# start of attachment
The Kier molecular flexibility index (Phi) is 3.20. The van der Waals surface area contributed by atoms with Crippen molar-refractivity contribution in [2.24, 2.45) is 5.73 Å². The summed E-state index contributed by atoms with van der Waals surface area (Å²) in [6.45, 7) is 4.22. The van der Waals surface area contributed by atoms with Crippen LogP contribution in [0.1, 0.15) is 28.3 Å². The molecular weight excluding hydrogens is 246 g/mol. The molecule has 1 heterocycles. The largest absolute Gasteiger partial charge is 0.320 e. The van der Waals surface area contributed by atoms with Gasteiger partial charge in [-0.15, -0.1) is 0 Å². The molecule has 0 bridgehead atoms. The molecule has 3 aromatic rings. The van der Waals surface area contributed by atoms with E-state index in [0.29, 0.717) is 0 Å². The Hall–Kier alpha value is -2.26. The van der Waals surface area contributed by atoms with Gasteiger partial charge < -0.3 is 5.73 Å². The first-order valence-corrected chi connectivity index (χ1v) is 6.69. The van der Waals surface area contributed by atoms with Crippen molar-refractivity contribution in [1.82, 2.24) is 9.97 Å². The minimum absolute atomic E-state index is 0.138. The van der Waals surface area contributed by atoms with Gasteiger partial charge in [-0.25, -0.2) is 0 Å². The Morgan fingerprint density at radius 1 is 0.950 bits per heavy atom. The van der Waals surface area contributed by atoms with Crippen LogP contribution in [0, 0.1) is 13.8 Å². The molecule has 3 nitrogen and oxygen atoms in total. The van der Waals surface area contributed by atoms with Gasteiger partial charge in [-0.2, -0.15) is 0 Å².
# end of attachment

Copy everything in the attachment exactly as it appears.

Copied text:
The Kier molecular flexibility index (Phi) is 3.20. The van der Waals surface area contributed by atoms with Crippen molar-refractivity contribution in [2.24, 2.45) is 5.73 Å². The summed E-state index contributed by atoms with van der Waals surface area (Å²) in [6.45, 7) is 4.22. The van der Waals surface area contributed by atoms with Crippen LogP contribution in [0.1, 0.15) is 28.3 Å². The molecular weight excluding hydrogens is 246 g/mol. The molecule has 1 heterocycles. The largest absolute Gasteiger partial charge is 0.320 e. The van der Waals surface area contributed by atoms with Gasteiger partial charge in [-0.15, -0.1) is 0 Å². The molecule has 0 bridgehead atoms. The molecule has 3 aromatic rings. The van der Waals surface area contributed by atoms with E-state index in [0.29, 0.717) is 0 Å². The Hall–Kier alpha value is -2.26. The van der Waals surface area contributed by atoms with Gasteiger partial charge < -0.3 is 5.73 Å². The first-order valence-corrected chi connectivity index (χ1v) is 6.69. The van der Waals surface area contributed by atoms with Crippen molar-refractivity contribution in [1.82, 2.24) is 9.97 Å². The minimum absolute atomic E-state index is 0.138. The van der Waals surface area contributed by atoms with Gasteiger partial charge in [-0.25, -0.2) is 0 Å². The Morgan fingerprint density at radius 1 is 0.950 bits per heavy atom. The van der Waals surface area contributed by atoms with Crippen LogP contribution in [0, 0.1) is 13.8 Å². The molecule has 3 nitrogen and oxygen atoms in total. The van der Waals surface area contributed by atoms with Gasteiger partial charge in [-0.2, -0.15) is 0 Å².